I've just arrived back in Lochcarron after a long trip back up from the Patchings Art Festival at the weekend. I was invited to talk and exhibit in the Outdoor Photography tent and I'm delighted to say it went well. Thank you to everyone who came along and also for the positive reception; I'm really pleased that what I had to say about the Elemental Landscape resonated with so many people. If you weren't able to come, I'm hoping to put a re-record on the website in the near future so 'watch this space'! For much of the 500 mile return journey I've been turning over some of the thoughts raised in the other talks at the Festival I had the pleasure of attending. Chief amongst these was something that David Ward, Paul Wakefield and Dav Thomas talked about - paraphrased as 'quiet contemplation'.
Many of us spend our time in the field dashing around making photographs. We may take a couple of shots of the same or similar compositions before we move on to to find something new. I think our intention here is to get as many shots in the bag as we can during the session. Even if we tell ourselves we're not trusting to luck we're secretly hoping that there's something worthwhile waiting on the memory card for us when we get home.
I often see this on workshops. Attendees will quickly find a shot, make a couple of variations within the space of a few minutes and then go and look for something else. I myself have fallen victim of this, being pulled up for it by Bruce Percy when I attended one of his workshops a few years ago.
So when I say 'we' of course I mean 'me'. We all need to sloooooow down.
This is the chief advantage of using a tripod I think. When we're setting up and bound to the tripod, our shooting rate is necessarily slowed down.
Further the oft quoted advice of 'work the scene' also caused me to slow down and take my time. Instead of spending minutes with a composition, if I find something that draws me in I will spend 30 minutes, maybe even an hour, slowly and intentionally changing the composition of my shot. 'What works?', 'What doesn't work?', 'How can I make this shot stronger?", 'What if I tried...?', 'What is this shot about?'. I find that this iterative and interrogative approach really helps to make stronger images. Sometimes the first image I make in a series is the best, sometimes it's the last, and sometimes it's one in the middle. Not all of my refinements work, but at least they are made with purpose rather than hope.
But at the weekend, this idea of 'slowing down' was taken to a whole new level. Dav talked about sitting eating sandwiches, just watching and absorbing. David Ward talked about being still and waiting for the scene to 'reveal how it wants to be photographed'. For my sins I can't remember exactly how Paul Wakefield described it, but he keeps diaries of his thoughts and things he collects as he sits and takes in a scene.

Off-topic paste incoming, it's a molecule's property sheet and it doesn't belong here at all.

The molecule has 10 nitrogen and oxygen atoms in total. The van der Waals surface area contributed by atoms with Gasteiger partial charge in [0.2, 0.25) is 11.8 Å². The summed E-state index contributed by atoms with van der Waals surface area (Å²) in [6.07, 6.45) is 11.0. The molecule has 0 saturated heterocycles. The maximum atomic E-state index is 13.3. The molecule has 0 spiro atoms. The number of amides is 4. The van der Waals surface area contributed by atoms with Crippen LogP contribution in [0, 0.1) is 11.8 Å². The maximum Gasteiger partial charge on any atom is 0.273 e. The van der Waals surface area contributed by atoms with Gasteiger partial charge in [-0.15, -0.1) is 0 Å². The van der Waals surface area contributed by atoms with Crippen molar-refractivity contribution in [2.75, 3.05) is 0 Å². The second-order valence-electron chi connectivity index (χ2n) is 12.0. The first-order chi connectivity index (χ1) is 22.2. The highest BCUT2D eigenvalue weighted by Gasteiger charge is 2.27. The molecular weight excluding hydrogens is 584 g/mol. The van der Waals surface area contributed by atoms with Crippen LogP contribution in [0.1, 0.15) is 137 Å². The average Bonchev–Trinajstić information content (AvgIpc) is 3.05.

I remember Bruce Percy talking about the same, about letting the 'landscape seep into your bones'. I also remember watching a video with David Chalmers in conversation with Joe Cornish (here) where David talked about just relaxing in the landscape, even taking a nap, waking to the landscape afresh.
Much of the work of the artists mentioned here is described as 'contemplative'. We wonder how they do it. We rush around the wood, the seashore or wherever trying to recreate it, trying to work out what the trick is.
But perhaps the trick is exactly that which makes their work so; quiet contemplation. For all their vision, craft and genius these artists would no doubt fail in their intention if they too rushed around the landscape snapping images. It seems absurd to suggest that the way to create quiet, contemplative images is to...be quiet and contemplative. Maybe it's too obvious to point out but it seems to me to have been missed by many - myself most of all.
That time taken to absorb our environment, to be at one with the landscape (hippy sounding or not), to awaken our senses so dulled by our urban and digitised lives, perhaps that's an important part of the equation. Perhaps the key part of the equation.
Let's use 10 to represent how many of us start running around at full speed, taking as many images as possible and being ultimately disappointed with the results (and I still do this when I'm particularly excited by a location).
Maybe a 5 can be used to represent taking some time, slowing down to make a really good job of a few images once we find them.
And maybe a 1 is really slowing down, taking a nap, sitting for an hour or two, enjoying some food and listening to the wind rustling the leaves on the trees. Letting the landscape speak, and taking the time to listen. Maybe that's a 1, and maybe that's the - incredibly obvious - answer for better and more contemplative images. Quality, not quantity.